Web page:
This preview shows pages 1–3. Sign up to view the full content.
This preview has intentionally blurred sections. Sign up to view the full version.
View Full Document
Unformatted text preview: Chapter 6 Miscellaneous Topics 6.1 Boundary Conditions After determining the governing equations one must determine appropriate boundary and initial conditions which make the problem physically meaningful and mathematically possible to solve. Mathematically we say the problem (the governing equations and associated initial and boundary conditions) must be wellposed , that is, be such that the solution exists (it’s nice to know that if we are going to try and solve a problem that a solution exists), the solution is unique (there is only one solution) and that the solution doesn’t change too much if one of the coefficients or boundary or initial conditions (the data ) is slightly changed. It is not always possible for a physical problem to be wellposed: take weather predictions. It turns out that the equations used to model the pressure/temperature/wind velocity/humidity are notoriously illposed: change the initial conditions by just a bit (say due to limited accuracy of the equipment measuring the temperature, or due to the limited amount of data available to get a good initial condition everywhere) and the prediction for 24 hours later can go from predicting 3 inches of snow to 10. We will not address wellposedness here (for this see a text on Partial Differential Equations). What we will address is what are physically meaningful boundary condi tions. If the boundary conditions are posed correctly then the resulting mathematical problem (governing equations with associated boundary and initial conditions) is in general wellposed (at lease existence and uniqueness). 6.1.1 Mathematical Development To begin we go back to the global form of the balance equations, (3.1). Now suppose that instead of a continuous body, V ( X , t ), the body has a discontinuity. Let S ( X , t ) be the twodimensional manifold boundary of V ( X , t ), and σ ( t ) be the twodimensional manifold surface (see Figure 6.1). Examples of the discontinuity include shock waves (CHECK), where the pressure is not continuous across σ , a solidliquid interface such as sand and water, and an icewater interface where, due to melting or freezing, the interface is moving. At this point we do not consider surfaces for which the surface 115 116 CHAPTER 6. MISCELLANEOUS TOPICS v t=0 (reference) t>0 S X ( V ) σ σ (t) σ n w + + s s v Figure 6.1: Body of Material with Discontinuity itself has its own thermodynamical properties such as a gasliquid interface which is a miniscus and has its own tension and energy. The interface at the reference configuration ( t = 0) is denoted as σ . If the disconti nuity is not a material discontinuity (an interface which is determined by the material such as a woodmetal interface), the interface may move relative to the body, V , and the discontinuity in the reference configuration is a function of time, σ = σ ( X , t ). In the Eulerian configuration the interface is denoted as σ = σ ( x , t ). We can use σ to partition the body into two pieces, the left side denoted as...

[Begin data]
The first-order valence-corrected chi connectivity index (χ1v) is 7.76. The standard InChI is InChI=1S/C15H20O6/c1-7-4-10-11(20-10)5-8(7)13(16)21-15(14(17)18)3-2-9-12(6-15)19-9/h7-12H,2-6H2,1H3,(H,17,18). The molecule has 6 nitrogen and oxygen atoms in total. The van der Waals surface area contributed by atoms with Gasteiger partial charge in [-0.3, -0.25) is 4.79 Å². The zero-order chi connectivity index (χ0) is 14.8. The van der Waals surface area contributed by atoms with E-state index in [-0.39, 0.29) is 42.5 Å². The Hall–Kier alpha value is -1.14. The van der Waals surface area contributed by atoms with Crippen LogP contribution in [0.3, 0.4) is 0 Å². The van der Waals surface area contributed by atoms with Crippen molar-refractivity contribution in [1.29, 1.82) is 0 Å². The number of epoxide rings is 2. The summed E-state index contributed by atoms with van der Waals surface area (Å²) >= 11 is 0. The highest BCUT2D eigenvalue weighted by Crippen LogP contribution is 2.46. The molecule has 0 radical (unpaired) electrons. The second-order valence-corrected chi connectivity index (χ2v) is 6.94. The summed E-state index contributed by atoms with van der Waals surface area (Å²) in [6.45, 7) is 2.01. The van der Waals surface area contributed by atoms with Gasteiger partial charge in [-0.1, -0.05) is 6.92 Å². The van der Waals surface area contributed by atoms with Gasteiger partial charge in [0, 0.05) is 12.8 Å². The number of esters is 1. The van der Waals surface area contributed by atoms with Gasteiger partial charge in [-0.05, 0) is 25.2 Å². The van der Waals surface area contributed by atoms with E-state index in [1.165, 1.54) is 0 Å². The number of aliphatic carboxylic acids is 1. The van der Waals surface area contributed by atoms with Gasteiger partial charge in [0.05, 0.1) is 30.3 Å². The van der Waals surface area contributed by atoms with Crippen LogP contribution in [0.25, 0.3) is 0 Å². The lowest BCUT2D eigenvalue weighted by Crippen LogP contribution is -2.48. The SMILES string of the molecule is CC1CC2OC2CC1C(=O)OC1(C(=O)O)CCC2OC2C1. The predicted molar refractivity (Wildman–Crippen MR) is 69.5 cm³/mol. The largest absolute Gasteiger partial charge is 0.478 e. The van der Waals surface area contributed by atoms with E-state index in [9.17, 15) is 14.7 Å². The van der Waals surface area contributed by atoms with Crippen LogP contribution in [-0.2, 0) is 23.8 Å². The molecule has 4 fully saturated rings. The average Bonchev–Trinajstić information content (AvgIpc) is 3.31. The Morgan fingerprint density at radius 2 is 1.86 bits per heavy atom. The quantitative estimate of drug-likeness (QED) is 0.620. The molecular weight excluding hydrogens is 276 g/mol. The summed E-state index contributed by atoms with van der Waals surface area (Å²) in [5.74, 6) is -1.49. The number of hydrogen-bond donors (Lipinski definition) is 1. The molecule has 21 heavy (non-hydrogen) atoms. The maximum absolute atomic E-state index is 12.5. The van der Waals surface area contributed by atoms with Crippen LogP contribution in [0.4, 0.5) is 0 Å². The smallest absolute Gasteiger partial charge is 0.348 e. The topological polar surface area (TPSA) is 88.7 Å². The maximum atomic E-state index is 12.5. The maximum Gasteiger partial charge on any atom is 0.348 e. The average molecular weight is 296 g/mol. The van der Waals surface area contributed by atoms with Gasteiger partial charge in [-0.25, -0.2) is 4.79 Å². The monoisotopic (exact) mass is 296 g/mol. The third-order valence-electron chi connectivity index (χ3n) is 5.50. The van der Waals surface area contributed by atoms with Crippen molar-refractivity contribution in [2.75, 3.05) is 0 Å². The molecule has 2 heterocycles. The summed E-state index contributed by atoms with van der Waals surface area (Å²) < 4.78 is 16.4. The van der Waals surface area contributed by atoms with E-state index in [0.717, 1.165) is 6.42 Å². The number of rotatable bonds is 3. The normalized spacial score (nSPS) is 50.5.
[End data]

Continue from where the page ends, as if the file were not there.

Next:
View
Full
Document
This note was uploaded on 11/11/2009 for the course MATH 6735 taught by Professor Bennethum during the Fall '06 term at University of Colombo.
 Fall '06
 Bennethum
 Equations

Click to edit the document details